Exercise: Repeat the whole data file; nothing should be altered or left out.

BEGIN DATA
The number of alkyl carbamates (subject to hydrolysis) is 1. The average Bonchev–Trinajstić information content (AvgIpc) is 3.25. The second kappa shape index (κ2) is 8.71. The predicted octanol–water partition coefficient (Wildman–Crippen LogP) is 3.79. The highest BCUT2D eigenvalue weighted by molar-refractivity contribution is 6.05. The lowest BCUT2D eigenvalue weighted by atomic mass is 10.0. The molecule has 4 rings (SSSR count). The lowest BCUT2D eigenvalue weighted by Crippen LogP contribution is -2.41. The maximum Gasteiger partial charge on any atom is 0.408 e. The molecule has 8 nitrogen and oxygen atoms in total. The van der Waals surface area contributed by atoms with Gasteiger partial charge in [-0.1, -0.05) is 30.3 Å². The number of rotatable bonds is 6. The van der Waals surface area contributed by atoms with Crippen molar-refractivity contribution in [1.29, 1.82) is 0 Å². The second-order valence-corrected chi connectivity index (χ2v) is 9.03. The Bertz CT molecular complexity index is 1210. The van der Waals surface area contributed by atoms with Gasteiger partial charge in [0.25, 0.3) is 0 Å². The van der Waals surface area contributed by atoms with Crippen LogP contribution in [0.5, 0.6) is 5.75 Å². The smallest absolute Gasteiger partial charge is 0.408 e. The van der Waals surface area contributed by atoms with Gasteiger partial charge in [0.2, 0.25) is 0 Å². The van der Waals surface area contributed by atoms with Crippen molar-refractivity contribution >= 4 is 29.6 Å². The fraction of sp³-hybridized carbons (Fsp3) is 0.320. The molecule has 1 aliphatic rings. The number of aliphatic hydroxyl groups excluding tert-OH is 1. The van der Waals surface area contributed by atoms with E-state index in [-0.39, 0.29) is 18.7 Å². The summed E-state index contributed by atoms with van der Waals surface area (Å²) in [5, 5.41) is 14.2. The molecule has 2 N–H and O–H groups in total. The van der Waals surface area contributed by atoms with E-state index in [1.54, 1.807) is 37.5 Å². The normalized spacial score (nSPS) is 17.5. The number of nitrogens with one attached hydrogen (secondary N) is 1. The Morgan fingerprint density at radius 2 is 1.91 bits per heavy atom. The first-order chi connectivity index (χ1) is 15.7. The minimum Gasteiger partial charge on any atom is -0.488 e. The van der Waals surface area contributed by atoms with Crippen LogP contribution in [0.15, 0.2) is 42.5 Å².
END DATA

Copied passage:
The number of alkyl carbamates (subject to hydrolysis) is 1. The average Bonchev–Trinajstić information content (AvgIpc) is 3.25. The second kappa shape index (κ2) is 8.71. The predicted octanol–water partition coefficient (Wildman–Crippen LogP) is 3.79. The highest BCUT2D eigenvalue weighted by molar-refractivity contribution is 6.05. The lowest BCUT2D eigenvalue weighted by atomic mass is 10.0. The molecule has 4 rings (SSSR count). The lowest BCUT2D eigenvalue weighted by Crippen LogP contribution is -2.41. The maximum Gasteiger partial charge on any atom is 0.408 e. The molecule has 8 nitrogen and oxygen atoms in total. The van der Waals surface area contributed by atoms with Gasteiger partial charge in [-0.1, -0.05) is 30.3 Å². The number of rotatable bonds is 6. The van der Waals surface area contributed by atoms with Crippen molar-refractivity contribution in [1.29, 1.82) is 0 Å². The second-order valence-corrected chi connectivity index (χ2v) is 9.03. The Bertz CT molecular complexity index is 1210. The van der Waals surface area contributed by atoms with Gasteiger partial charge in [0.25, 0.3) is 0 Å². The van der Waals surface area contributed by atoms with Crippen LogP contribution in [0.5, 0.6) is 5.75 Å². The smallest absolute Gasteiger partial charge is 0.408 e. The van der Waals surface area contributed by atoms with Gasteiger partial charge in [0.2, 0.25) is 0 Å². The van der Waals surface area contributed by atoms with Crippen molar-refractivity contribution >= 4 is 29.6 Å². The fraction of sp³-hybridized carbons (Fsp3) is 0.320. The molecule has 1 aliphatic rings. The number of aliphatic hydroxyl groups excluding tert-OH is 1. The van der Waals surface area contributed by atoms with E-state index in [-0.39, 0.29) is 18.7 Å². The summed E-state index contributed by atoms with van der Waals surface area (Å²) in [5, 5.41) is 14.2. The molecule has 2 N–H and O–H groups in total. The van der Waals surface area contributed by atoms with E-state index in [1.54, 1.807) is 37.5 Å². The normalized spacial score (nSPS) is 17.5. The number of nitrogens with one attached hydrogen (secondary N) is 1. The Morgan fingerprint density at radius 2 is 1.91 bits per heavy atom. The first-order chi connectivity index (χ1) is 15.7. The minimum Gasteiger partial charge on any atom is -0.488 e. The van der Waals surface area contributed by atoms with Crippen LogP contribution in [0.15, 0.2) is 42.5 Å².